Bangkok governor urges the capital to work remotely as pollution deteriorates

Bangkok Governor Chadchart Sittipunt urged the capital’s workers and car drivers to stay at home and work remotely as the pollution levels continue to deteriorate in the city.

The 56 year old city chief advised residents to refrain from going to the office, wear masks outdoors, and if drivers must travel, use public transport.

“Residents should work from home if possible, or switch from personal vehicles to public transport options if they need to commute.

“The authorities will seek to control activities causing dust particles such as outdoor burning, construction and combustion from truck engines.”

Air quality in the capital has been unhealthy since the weekend, with warnings that the dangerous PM2.5 dust particles may exceed safety levels again later in the week, reported Bangkok Post.

The city’s air quality was moderate this morning but is expected to decline to unhealthy levels starting tomorrow, as reported by the IQAir monitoring tool of AirVisual.

Bangkok and other Thai cities have had ongoing issues with poor air quality in recent years, with pollution typically worsening during the dry season from December to February.

Chadchart added…

“The authorities will intensively monitor pollution levels in Bangkok from now until the end of February. For now, schools in the city should remain open as normal.”

The Ministry of Public Health reported that Bangkok and 23 other provinces are on the list of cities with high levels of PM2.5.

The Ministry’s Permanent Secretary, Opas Karnkawinpong, said…

“Health authorities across all 77 provinces will closely monitor PM2.5 levels and will open emergency operation centres in any province where unhealthy readings persist for more than three days.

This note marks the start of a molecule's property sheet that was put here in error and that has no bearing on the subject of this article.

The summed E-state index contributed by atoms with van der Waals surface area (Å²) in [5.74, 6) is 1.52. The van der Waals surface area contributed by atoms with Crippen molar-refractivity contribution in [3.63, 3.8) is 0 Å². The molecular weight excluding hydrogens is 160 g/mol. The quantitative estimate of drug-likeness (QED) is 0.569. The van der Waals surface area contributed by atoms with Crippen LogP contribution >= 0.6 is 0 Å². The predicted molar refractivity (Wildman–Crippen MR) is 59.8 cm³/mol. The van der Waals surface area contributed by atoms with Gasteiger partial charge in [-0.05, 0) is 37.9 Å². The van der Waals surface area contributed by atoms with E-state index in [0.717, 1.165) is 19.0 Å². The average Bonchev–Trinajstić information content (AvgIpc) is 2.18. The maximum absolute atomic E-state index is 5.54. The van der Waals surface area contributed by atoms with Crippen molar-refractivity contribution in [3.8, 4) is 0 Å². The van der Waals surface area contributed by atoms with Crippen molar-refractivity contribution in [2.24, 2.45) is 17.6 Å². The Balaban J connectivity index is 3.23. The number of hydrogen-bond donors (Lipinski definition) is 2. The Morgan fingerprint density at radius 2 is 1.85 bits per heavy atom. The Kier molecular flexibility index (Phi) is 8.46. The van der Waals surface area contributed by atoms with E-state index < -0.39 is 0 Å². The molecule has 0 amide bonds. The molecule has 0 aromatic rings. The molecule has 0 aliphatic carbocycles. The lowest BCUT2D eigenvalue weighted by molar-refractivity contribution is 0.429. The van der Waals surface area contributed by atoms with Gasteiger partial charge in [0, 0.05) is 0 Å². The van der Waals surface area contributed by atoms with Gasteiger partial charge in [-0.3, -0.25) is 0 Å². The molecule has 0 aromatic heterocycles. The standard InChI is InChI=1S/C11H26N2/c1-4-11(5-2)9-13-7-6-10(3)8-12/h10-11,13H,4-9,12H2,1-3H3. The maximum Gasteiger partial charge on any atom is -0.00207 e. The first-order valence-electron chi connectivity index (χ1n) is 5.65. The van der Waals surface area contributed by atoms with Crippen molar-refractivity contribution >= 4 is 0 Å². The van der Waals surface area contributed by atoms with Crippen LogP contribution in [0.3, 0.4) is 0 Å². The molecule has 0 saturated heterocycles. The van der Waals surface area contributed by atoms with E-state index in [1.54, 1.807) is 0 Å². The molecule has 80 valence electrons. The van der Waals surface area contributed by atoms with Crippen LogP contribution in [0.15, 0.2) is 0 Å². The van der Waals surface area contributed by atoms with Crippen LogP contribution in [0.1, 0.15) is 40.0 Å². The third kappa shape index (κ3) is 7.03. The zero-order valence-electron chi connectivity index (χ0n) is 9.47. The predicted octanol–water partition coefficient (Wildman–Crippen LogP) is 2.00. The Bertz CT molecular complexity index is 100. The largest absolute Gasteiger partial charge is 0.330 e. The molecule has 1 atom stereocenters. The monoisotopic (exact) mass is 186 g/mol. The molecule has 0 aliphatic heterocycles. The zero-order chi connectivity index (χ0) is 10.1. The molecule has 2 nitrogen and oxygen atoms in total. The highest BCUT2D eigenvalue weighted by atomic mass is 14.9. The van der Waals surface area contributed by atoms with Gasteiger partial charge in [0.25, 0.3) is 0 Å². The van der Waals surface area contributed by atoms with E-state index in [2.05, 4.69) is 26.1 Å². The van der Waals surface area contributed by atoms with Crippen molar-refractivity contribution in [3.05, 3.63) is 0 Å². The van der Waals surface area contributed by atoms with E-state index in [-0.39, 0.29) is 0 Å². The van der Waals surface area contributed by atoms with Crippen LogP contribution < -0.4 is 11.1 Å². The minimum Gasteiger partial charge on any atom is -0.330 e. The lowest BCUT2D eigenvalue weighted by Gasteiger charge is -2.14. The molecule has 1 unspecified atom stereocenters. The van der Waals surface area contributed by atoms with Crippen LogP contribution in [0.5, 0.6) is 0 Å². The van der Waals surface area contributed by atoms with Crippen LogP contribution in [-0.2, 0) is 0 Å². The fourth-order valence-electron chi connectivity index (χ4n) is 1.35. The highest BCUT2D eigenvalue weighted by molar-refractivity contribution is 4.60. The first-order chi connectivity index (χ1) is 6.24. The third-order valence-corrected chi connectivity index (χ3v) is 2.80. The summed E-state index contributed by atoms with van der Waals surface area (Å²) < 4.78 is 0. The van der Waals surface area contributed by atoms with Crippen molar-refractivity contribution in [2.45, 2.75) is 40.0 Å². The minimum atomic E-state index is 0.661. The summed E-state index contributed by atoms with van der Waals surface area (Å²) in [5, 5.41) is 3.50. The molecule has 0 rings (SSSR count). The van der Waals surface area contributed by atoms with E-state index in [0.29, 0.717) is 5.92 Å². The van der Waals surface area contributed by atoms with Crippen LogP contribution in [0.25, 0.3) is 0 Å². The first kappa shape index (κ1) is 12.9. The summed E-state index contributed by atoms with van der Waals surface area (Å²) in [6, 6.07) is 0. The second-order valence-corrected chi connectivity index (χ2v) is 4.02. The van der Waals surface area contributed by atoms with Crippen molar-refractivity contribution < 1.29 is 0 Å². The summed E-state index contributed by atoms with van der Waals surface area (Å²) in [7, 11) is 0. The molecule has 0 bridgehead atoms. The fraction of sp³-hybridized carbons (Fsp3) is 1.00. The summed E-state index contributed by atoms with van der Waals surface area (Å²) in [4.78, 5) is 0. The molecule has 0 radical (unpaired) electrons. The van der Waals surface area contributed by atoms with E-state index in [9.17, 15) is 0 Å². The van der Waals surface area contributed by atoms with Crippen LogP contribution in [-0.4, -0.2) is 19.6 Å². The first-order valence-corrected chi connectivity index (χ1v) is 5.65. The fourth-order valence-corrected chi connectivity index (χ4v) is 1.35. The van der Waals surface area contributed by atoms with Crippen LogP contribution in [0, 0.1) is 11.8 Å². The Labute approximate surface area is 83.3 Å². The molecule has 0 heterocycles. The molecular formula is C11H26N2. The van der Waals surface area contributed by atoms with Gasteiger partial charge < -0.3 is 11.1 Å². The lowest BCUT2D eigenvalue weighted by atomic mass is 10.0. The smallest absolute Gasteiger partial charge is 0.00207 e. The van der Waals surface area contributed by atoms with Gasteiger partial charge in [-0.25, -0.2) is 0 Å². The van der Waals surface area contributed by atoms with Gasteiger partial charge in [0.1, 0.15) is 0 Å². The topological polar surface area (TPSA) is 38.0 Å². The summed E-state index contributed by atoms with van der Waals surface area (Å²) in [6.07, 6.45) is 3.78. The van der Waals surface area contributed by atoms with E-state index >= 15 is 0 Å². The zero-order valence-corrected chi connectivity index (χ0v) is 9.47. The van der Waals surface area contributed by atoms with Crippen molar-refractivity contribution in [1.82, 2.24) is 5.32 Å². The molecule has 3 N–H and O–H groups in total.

“Patients with pollution-related diseases in local hospitals have more than doubled to nearly 213,000 this week, from about 96,000 last week, due to the worsening air quality.”

The main known factors of Bangkok’s air pollution problem are diesel fumes from the city’s suffocating traffic, agricultural burning, which occurs when thousands of farmers across the country ignite their fields to clear agricultural waste before the next harvest, and secondary aerosols which could be dust, among other things

The World Health Organisation says that the annual average level of fine particulate matter is smaller than 2.5 microns or PM2. 5 should not exceed 5 microgrammes per cubic metre of air (μg/m3). Bangkok had an annual mean PM2. of 5 levels of 20 μg/m3 as of 2021.

Only last week Chadchart revealed that City Hall is considering the possibility of imposing pollution taxes, an act that will likely undermine his huge popularity.

Environment News

Bob Scott

Bob Scott is an experienced writer and editor with a passion for travel. Born and raised in Newcastle, England, he spent more than 10 years in Asia. He worked as a sports writer in the north of England and London before relocating to Asia. Now he resides in Bangkok, Thailand, where he is the Editor-in-Chief for The Thaiger English News. With a vast amount of experience from living and writing abroad, Bob Scott is an expert on all things related to Asian culture and lifestyle.

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